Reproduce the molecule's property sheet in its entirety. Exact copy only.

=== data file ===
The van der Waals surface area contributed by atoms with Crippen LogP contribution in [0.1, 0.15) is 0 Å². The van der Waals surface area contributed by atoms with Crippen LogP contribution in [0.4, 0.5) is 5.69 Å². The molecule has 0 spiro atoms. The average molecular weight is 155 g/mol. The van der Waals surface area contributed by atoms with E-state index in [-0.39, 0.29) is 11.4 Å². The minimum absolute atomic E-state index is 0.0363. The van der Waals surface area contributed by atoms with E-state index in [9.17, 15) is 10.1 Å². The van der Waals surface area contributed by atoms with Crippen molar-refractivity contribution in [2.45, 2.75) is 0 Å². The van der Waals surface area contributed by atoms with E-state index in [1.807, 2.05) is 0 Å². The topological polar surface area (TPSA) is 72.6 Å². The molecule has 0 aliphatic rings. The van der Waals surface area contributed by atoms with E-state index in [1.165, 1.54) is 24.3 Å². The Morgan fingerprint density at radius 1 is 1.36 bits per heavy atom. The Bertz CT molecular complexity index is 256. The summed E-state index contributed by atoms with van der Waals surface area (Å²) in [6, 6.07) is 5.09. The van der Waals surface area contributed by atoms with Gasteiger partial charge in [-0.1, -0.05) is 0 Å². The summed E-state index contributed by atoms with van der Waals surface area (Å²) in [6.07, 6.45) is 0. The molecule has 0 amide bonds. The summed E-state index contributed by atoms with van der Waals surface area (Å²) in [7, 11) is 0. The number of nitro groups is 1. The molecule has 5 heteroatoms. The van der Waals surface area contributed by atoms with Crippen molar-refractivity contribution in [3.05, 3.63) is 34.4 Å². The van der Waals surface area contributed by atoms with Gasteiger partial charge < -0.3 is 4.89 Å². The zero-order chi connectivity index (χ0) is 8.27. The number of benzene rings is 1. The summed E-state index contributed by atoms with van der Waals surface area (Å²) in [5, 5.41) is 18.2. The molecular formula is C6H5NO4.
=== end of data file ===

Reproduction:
The van der Waals surface area contributed by atoms with Crippen LogP contribution in [0.1, 0.15) is 0 Å². The van der Waals surface area contributed by atoms with Crippen LogP contribution in [0.4, 0.5) is 5.69 Å². The molecule has 0 spiro atoms. The average molecular weight is 155 g/mol. The van der Waals surface area contributed by atoms with E-state index in [-0.39, 0.29) is 11.4 Å². The minimum absolute atomic E-state index is 0.0363. The van der Waals surface area contributed by atoms with E-state index in [9.17, 15) is 10.1 Å². The van der Waals surface area contributed by atoms with Crippen molar-refractivity contribution in [2.45, 2.75) is 0 Å². The van der Waals surface area contributed by atoms with E-state index in [1.807, 2.05) is 0 Å². The topological polar surface area (TPSA) is 72.6 Å². The molecule has 0 aliphatic rings. The van der Waals surface area contributed by atoms with E-state index in [1.165, 1.54) is 24.3 Å². The Morgan fingerprint density at radius 1 is 1.36 bits per heavy atom. The Bertz CT molecular complexity index is 256. The summed E-state index contributed by atoms with van der Waals surface area (Å²) in [6, 6.07) is 5.09. The van der Waals surface area contributed by atoms with Gasteiger partial charge in [-0.1, -0.05) is 0 Å². The summed E-state index contributed by atoms with van der Waals surface area (Å²) in [6.07, 6.45) is 0. The molecule has 0 amide bonds. The summed E-state index contributed by atoms with van der Waals surface area (Å²) in [7, 11) is 0. The number of nitro groups is 1. The molecule has 5 heteroatoms. The van der Waals surface area contributed by atoms with Crippen molar-refractivity contribution in [3.05, 3.63) is 34.4 Å². The van der Waals surface area contributed by atoms with Gasteiger partial charge < -0.3 is 4.89 Å². The zero-order chi connectivity index (χ0) is 8.27. The number of benzene rings is 1. The summed E-state index contributed by atoms with van der Waals surface area (Å²) in [5, 5.41) is 18.2. The molecular formula is C6H5NO4.